In lieu of attending the biennial Maritime RobotX Challenge, which was set to take place in Honolulu this past December but was canceled due to the Covid-19 pandemic, Engineering students on Embry-Riddle Aeronautical University’s Maritime RobotX Team hosted a demonstration of its latest autonomous watercraft, dubbed “Minion,” this week at the Brannon Center in New Smyrna Beach, Florida.
“The cancellation of the Maritime RobotX Challenge was pretty disheartening for students who worked on the project for the past two years,” said the team’s advisor, Dr. Eric Coyle, Mechanical Engineering associate professor and Ph.D. program coordinator. “And many of our team members will graduate before the next competition in 2022.”
Still, rather than giving up after the cancelation, the team found new ways to pursue its goal.
“Like many of our classes, the team went virtual,” said Jaimie Barnes, who co-leads the student team along with Matthew Helms. “Software has been our biggest progress point throughout the pandemic. Team members now meet virtually and work on their own software tasks but are still able to ask for help, share their screens and find solutions as a team. This has been a really neat transition. It allows for a lot of flexibility with schedules, and it is something I think will continue to work for our team once we return to a more ‘normal’ semester."
The team also had the benefit of fitting in a few water test days during the fall term — although, because of Covid restrictions, the trials looked different than they had in the past. All meetings had to be approved by university administration; there was no carpooling; additional tents and chairs were set up to allow for social distancing; masks, temperature checks and hand sanitizer became the norm.
“All the team members were happy to comply, as long as it meant they could still work on Minion,” Barnes said.
The last RobotX Challenge was hosted in 2018, and the Eagle squad took home several awards, including a third-overall finish. This year’s model, however, “looks a little different than before,” said Barnes.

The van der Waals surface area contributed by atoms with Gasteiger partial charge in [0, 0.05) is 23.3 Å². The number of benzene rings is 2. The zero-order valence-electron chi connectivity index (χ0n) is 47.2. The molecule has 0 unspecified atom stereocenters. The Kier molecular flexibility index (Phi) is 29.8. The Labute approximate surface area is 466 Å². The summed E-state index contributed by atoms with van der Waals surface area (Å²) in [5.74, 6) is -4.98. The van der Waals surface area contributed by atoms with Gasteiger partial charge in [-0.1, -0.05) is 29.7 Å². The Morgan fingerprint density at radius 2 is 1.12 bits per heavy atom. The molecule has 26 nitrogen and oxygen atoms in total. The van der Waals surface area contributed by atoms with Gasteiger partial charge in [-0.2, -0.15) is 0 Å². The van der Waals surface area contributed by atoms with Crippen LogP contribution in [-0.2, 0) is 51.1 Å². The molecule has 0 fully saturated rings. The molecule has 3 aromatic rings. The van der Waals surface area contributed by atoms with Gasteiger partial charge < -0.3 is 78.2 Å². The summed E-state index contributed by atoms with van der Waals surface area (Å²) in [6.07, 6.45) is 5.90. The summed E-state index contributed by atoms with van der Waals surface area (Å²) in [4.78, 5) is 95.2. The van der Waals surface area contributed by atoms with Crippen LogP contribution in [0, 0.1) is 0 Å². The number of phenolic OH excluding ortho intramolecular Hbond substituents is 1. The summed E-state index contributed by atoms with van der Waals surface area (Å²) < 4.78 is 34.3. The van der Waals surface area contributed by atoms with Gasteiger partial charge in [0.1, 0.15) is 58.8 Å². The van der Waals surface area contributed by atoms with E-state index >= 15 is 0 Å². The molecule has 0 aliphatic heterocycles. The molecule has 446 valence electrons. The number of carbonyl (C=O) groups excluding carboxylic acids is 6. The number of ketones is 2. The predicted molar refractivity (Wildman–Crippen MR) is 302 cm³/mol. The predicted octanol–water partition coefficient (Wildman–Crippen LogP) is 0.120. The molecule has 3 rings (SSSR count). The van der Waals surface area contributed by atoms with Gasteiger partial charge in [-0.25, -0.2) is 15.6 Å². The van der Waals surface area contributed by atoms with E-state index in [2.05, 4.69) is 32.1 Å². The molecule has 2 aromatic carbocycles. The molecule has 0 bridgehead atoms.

“One of the major hardware changes includes a new submarine deployment system that lowers our small, BlueROV submarine into the water and pulls it back out,” he said.
Also, an advanced new vision suite — complete with six cameras: three 4K visible light cameras, two thermal imaging cameras and one HDR camera — sits on top of the boat’s deck. The team’s former submission to the RobotX Challenge had only two visible cameras.
Internally, Minion’s software has also been upgraded to enhance path planning and obstacle avoidance, with object detection/classification algorithms included that allow the boat to identify different types of buoys to better navigate along its path. Additionally, a new visual interface — which incorporates laser scan data from four Velodyne LiDAR sensors mounted on the vessel — gives observers the ability to see through Minion’s “eyes,” in an interactive 3D view.
“Despite not having a competition to showcase the boat, the team members still pushed to get work done,” Helms said. “We started looking further ahead. The extra time gave us a chance to make even bigger changes for the 2022 competition that we are really excited about. We’ve taken this opportunity to experiment with new equipment that we wouldn’t have been able to before, given the time constraints of a competition season.”
This demonstration was made possible thanks to a partnership between Embry-Riddle, the city of New Smyrna Beach and the Brannon Center.
“This event offered students a platform to show off their hard work, demonstrate some robotic boat technology to the community and reignite their passion for research in the new year,” Coyle added. “The pandemic might have set our students back, but it didn’t keep them from achieving their goals.”
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